A friend recently lent me the DVDs of the series of interviews called Errol Morris’ First Person. For those who don’t know, these are one-on-one interviews with assorted interesting (but not hyper-famous) people, filmed in a highly stylized way. Errol Morris did “The Fog of War,” which I really liked, so I was interested in seeing more.
I do recommend watching a few, though I think I overdosed by watching too many in a row. One in particular has me thinking.
The interview is with Andrew Capoccia, an attorney who specializes in helping people get out of credit card debt. First, he finds all the places where the creditors broke the law and sues them for damages. He points out that credit card companies break consumer laws almost as a matter of course when trying to collect.
Another tactic is simply to negotiate. He says: look, the amount in question is $50,000. My client can afford to pay $5,000. Take it or sue us. Often, they’ll take it.
These both seem reasonable to me, but I get a little uncomfortable in the psychology of the thing. Capoccia says that a big obstacle to getting out of debt is the guilt that people feel over not paying what they owe. Sometimes the agent on the phone will actively try to make the debtor feel guilty, saying, “you bought these things. Don’t you think you should pay for them?”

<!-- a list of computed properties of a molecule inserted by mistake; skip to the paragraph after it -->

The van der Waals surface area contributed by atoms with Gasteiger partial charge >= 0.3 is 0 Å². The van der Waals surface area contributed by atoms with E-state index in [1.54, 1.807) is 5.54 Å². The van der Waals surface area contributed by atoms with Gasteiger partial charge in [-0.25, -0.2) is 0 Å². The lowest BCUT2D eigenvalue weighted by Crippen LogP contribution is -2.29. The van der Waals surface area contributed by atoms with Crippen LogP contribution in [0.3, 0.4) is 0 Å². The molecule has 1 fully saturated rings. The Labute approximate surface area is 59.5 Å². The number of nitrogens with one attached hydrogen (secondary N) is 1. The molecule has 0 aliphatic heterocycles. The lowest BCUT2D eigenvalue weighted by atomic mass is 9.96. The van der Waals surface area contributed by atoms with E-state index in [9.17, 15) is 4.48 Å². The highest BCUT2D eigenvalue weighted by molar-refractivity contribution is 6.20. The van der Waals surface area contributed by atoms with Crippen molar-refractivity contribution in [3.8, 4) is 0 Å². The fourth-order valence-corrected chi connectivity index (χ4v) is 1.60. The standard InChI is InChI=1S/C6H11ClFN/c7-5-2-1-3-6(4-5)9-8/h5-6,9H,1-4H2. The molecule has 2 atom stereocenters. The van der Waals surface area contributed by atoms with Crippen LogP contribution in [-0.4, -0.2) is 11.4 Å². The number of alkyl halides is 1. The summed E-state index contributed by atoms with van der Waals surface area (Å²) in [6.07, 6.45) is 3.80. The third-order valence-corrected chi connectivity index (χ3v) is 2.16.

Capoccia says that people shouldn’t feel guilty at all. He says to think about it as a business: when a business can’t pay a debt, no one feels guilty. They just all sit down and work it out. People shouldn’t feel guilty either. You’re in the business of getting out of debt.
But I think I disagree with his premise. I think that businesses, or the humans who make business decisions, should feel guilty about not being able to pay off a debt. They’ve broken promises, and there’s an actual cost to it. It’s not victimless.
Whenever a loan isn’t paid back, someone has to pay. Big, faceless credit card and insurance companies have little employees with lots of faces. Maybe enough defaulted loans mean layoffs, or less vacation time, or inferior health insurance. Maybe it means that they give less to charity. But even without all that, doesn’t it matter that it’s just not your money? You’re spending someone else’s money.
I wonder what Capoccia would say if the lender was the mother, or friend, of his client? Is it still just the business of getting out of debt? “Sorry, Mom, but you can take a quarter of what you lent me, or you can sue me.” Is that right? And if not, then why is it right when the lender is a corporation?